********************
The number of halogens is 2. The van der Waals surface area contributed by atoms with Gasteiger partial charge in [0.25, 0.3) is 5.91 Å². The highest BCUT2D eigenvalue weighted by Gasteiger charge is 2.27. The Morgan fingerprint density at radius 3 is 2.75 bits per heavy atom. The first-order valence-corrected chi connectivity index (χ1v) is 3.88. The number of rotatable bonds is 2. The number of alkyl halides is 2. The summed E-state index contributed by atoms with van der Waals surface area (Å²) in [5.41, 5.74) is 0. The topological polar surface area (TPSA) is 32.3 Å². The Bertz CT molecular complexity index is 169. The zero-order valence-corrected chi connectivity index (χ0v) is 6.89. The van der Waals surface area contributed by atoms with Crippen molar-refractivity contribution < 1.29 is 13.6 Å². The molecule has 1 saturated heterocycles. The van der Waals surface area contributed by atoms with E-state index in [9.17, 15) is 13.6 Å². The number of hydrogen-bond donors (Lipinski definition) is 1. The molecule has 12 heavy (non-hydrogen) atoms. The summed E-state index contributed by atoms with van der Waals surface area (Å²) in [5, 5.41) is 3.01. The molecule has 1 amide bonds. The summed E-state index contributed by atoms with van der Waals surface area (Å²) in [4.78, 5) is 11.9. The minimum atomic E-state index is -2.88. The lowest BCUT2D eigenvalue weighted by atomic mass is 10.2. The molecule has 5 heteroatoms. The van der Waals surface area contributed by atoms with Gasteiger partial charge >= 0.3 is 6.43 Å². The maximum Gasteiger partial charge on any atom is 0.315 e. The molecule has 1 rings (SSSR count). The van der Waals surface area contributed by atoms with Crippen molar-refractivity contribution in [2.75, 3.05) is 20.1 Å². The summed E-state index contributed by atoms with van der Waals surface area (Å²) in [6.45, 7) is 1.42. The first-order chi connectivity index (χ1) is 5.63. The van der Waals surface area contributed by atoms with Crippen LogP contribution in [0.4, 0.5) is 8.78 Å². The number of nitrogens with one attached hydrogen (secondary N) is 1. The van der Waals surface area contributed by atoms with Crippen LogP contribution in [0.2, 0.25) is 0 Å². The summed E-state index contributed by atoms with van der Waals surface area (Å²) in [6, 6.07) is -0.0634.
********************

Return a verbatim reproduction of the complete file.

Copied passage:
The number of halogens is 2. The van der Waals surface area contributed by atoms with Gasteiger partial charge in [0.25, 0.3) is 5.91 Å². The highest BCUT2D eigenvalue weighted by Gasteiger charge is 2.27. The Morgan fingerprint density at radius 3 is 2.75 bits per heavy atom. The first-order valence-corrected chi connectivity index (χ1v) is 3.88. The number of rotatable bonds is 2. The number of alkyl halides is 2. The summed E-state index contributed by atoms with van der Waals surface area (Å²) in [5.41, 5.74) is 0. The topological polar surface area (TPSA) is 32.3 Å². The Bertz CT molecular complexity index is 169. The zero-order valence-corrected chi connectivity index (χ0v) is 6.89. The van der Waals surface area contributed by atoms with Crippen molar-refractivity contribution < 1.29 is 13.6 Å². The molecule has 1 saturated heterocycles. The van der Waals surface area contributed by atoms with E-state index in [9.17, 15) is 13.6 Å². The number of hydrogen-bond donors (Lipinski definition) is 1. The molecule has 12 heavy (non-hydrogen) atoms. The summed E-state index contributed by atoms with van der Waals surface area (Å²) in [5, 5.41) is 3.01. The molecule has 1 amide bonds. The summed E-state index contributed by atoms with van der Waals surface area (Å²) in [4.78, 5) is 11.9. The minimum atomic E-state index is -2.88. The lowest BCUT2D eigenvalue weighted by atomic mass is 10.2. The molecule has 5 heteroatoms. The van der Waals surface area contributed by atoms with Gasteiger partial charge >= 0.3 is 6.43 Å². The maximum Gasteiger partial charge on any atom is 0.315 e. The molecule has 1 rings (SSSR count). The van der Waals surface area contributed by atoms with Crippen molar-refractivity contribution in [2.75, 3.05) is 20.1 Å². The summed E-state index contributed by atoms with van der Waals surface area (Å²) in [6.45, 7) is 1.42. The first-order chi connectivity index (χ1) is 5.63. The van der Waals surface area contributed by atoms with Crippen LogP contribution in [0.4, 0.5) is 8.78 Å². The number of nitrogens with one attached hydrogen (secondary N) is 1. The van der Waals surface area contributed by atoms with Crippen LogP contribution in [0.2, 0.25) is 0 Å². The summed E-state index contributed by atoms with van der Waals surface area (Å²) in [6, 6.07) is -0.0634.